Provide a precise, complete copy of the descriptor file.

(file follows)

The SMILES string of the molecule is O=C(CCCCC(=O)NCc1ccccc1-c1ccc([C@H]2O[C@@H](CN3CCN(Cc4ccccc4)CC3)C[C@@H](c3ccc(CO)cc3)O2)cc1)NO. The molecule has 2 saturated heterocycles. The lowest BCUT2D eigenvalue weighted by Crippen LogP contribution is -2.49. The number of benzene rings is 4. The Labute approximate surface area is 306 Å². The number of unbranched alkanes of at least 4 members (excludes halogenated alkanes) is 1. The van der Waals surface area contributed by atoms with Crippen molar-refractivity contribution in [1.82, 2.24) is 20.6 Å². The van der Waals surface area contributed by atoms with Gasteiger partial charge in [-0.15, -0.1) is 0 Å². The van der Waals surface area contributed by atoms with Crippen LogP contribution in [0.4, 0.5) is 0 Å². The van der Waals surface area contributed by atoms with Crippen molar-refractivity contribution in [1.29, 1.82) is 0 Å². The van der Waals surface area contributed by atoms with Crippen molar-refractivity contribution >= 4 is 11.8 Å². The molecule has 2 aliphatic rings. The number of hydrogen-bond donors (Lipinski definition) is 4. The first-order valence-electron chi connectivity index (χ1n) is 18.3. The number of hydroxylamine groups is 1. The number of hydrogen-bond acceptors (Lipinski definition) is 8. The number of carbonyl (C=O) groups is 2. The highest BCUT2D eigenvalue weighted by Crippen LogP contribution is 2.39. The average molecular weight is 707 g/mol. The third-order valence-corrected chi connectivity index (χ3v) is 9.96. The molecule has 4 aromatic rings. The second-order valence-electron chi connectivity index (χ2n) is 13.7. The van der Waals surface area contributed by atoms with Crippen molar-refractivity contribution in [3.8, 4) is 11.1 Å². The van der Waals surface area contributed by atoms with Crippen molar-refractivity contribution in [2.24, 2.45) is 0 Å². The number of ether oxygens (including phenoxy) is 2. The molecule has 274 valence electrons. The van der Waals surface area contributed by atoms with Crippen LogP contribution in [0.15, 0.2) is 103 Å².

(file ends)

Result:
The SMILES string of the molecule is O=C(CCCCC(=O)NCc1ccccc1-c1ccc([C@H]2O[C@@H](CN3CCN(Cc4ccccc4)CC3)C[C@@H](c3ccc(CO)cc3)O2)cc1)NO. The molecule has 2 saturated heterocycles. The lowest BCUT2D eigenvalue weighted by Crippen LogP contribution is -2.49. The number of benzene rings is 4. The Labute approximate surface area is 306 Å². The number of unbranched alkanes of at least 4 members (excludes halogenated alkanes) is 1. The van der Waals surface area contributed by atoms with Crippen molar-refractivity contribution in [1.82, 2.24) is 20.6 Å². The van der Waals surface area contributed by atoms with Gasteiger partial charge in [-0.15, -0.1) is 0 Å². The van der Waals surface area contributed by atoms with Crippen LogP contribution in [0.4, 0.5) is 0 Å². The van der Waals surface area contributed by atoms with Crippen molar-refractivity contribution in [1.29, 1.82) is 0 Å². The van der Waals surface area contributed by atoms with Crippen molar-refractivity contribution >= 4 is 11.8 Å². The molecule has 2 aliphatic rings. The number of hydrogen-bond donors (Lipinski definition) is 4. The first-order valence-electron chi connectivity index (χ1n) is 18.3. The number of hydroxylamine groups is 1. The number of hydrogen-bond acceptors (Lipinski definition) is 8. The number of carbonyl (C=O) groups is 2. The highest BCUT2D eigenvalue weighted by Crippen LogP contribution is 2.39. The average molecular weight is 707 g/mol. The third-order valence-corrected chi connectivity index (χ3v) is 9.96. The molecule has 4 aromatic rings. The second-order valence-electron chi connectivity index (χ2n) is 13.7. The van der Waals surface area contributed by atoms with Crippen molar-refractivity contribution in [3.8, 4) is 11.1 Å². The van der Waals surface area contributed by atoms with Crippen molar-refractivity contribution in [2.24, 2.45) is 0 Å². The number of ether oxygens (including phenoxy) is 2. The molecule has 274 valence electrons. The van der Waals surface area contributed by atoms with Crippen LogP contribution in [0.15, 0.2) is 103 Å².